Transparency: How Minecraft Paved the Way For The Witcher 3
I sincerely hope that you are excited about The Witcher 3: Wild Hunt, which is set to release on May 19th. I loved The Witcher 2. This third installment set in an open world, and for some reason, that makes the game just that much more interesting. The ability to progress at your own pace or to explore the land of the Witcher at my own timing, sounds amazing. It reminds me of another game that was very similar did well: Skyrim.
Skyrim launched on November 11th, 2011 (yeah, 11-11-11). It became the best selling game ever for Bethesda. The title has sold well over 18 million units worldwide. 8 million of that was in the US and 7 million in Europe. The Xbox 360 sales of the title globally hit 8.3 million units. Skyrim more than doubled the next best selling Bethesda title: Fallout 3.
But I don’t think that either of these games would be nearly as successful if it wasn’t for one independent game out of Sweden: Minecraft.
What's Minecraft got to do with it?
Although I wasn’t as deep in the gaming industry as I am now when Minecraft first hit the scene in 2009, I did run a fairly popular gaming forum. Many of the users would rave about this game that -- as far as I could see -- was about digging holes and building tracks for minecarts to travel on. Clearly, I did not get it. In fact, it would take me years to actually understand the appeal of this game.
I did eventually learn that this game allowed players to build cities, structures, and just about anything they wanted to with blocks like virtual LEGO bricks. But what was strange to me was the survival side of Minecraft. I still didn’t get it. What was so appealing about a game where you just wander around without anyone else to explore with you? Of course, I played MMOs. At the time, there was a lot of wandering around in those games, but at least in MMOs there were other people to wander around with.
However, there was a whole generation of people who latched onto this game. Perhaps, it was because it was inexpensive and children could ask their parents for $10 easier than $60 for any other game or perhaps the parents of these children saw the benefit of the game as a learning tool for their children. (I’ll likely talk about this some other time.) Or as is likely the case for many, their friends were playing the game, and they wanted to have something to talk about “in the schoolyard.” I know that I picked it up just so that I could understand this thing that a lot of people on my forum were talking about. Plus, it was cheap. I guess I fell victim to two of the scenarios above.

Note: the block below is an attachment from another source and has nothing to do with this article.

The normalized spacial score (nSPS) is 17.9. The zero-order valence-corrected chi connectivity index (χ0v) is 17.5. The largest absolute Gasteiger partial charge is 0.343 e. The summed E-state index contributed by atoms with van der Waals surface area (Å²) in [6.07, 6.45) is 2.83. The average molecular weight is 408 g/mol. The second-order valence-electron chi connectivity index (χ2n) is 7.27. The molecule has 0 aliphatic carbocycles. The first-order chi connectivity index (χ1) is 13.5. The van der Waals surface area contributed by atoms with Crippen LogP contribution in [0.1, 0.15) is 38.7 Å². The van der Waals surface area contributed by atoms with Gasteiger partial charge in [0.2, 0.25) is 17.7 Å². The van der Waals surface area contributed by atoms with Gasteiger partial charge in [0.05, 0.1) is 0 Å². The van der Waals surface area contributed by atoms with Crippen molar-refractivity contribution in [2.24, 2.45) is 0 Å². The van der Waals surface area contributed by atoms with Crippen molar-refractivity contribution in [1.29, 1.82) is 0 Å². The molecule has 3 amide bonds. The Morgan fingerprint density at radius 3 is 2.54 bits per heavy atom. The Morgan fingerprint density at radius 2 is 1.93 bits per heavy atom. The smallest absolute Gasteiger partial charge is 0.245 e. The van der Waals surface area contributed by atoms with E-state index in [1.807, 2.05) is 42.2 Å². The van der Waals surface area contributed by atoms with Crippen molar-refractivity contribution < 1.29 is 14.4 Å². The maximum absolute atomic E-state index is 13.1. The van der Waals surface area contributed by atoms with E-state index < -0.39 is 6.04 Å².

What does this have to do with The Witcher 3 or Skyrim? Although there are many aspects of Minecraft that appeal to different kinds of players, the exploratory portion of Minecraft opened the door to the idea that you could just wander around doing pretty much whatever you would like.
Let’s do a quick comparison of the game of Skyrim with Minecraft. (We don’t have long-term playthroughs of Witcher 3, yet, unfortunately.)
After the initial opening quest, you’re able to wander around freely in Skyrim. In Minecraft, you do as you wish from the very beginning, pretty much whatever you want. Although the combat itself is more complicated in Skyrim, in the general sense, it’s the same. And although the crafting system between the two games is quite different, the level of involvement of crafting in the games is similar. If you’re a modder, then both Minecraft and Skyrim have that in spades. Both games have an amazing and thriving modding community.
Minecraft also opened the doors for other games to make their mark, too. The whole voxel craze that games like Landmark and Crowfall have latched onto was made possible because it’s become commonplace for players of Minecraft. We can also look at zombie survival games, too, like DayZ and H1Z1. These are made possible because of the success of Minecraft.
It is very important that you read this next part
It’s very important to understand that I don’t believe that Minecraft necessarily inspired any of these games. I don’t think the creators wouldn’t have made the games had Minecraft not existed, but the culture that Minecraft created made it possible for these games to become popular.
Think of some of your favorite games as a kid and compare them to the games you play now. Of course, you probably have stopped playing them by now, but they left an impression on you. Those childhood games shaped the games you played as a teenager and as an adult.
Personally, I played RPGs. I liked Ultima and Final Fantasy. I even liked Castlevania 2: Simon’s Quest and Faxanadu because they had RPG elements. This influenced the games that I bought as an adult and the games that I like now. I like MMORPGs, like Elder Scrolls Online and Star Wars: The Old Republic. But I also like straight-up RPs, too, like Mass Effect and Dragon Age.
Now, imagine children who grew up liking Minecraft. What kinds of things would they like in the games that they play as teens and adults? My guess would be open-world games with an important crafting system…
We’ve seen already that The Witcher series has a decent and important crafting system and if you couple that with an open-world, then you’ve paved the way for former Minecraft fans to step right into a game that is more mature and made of systems they already enjoy.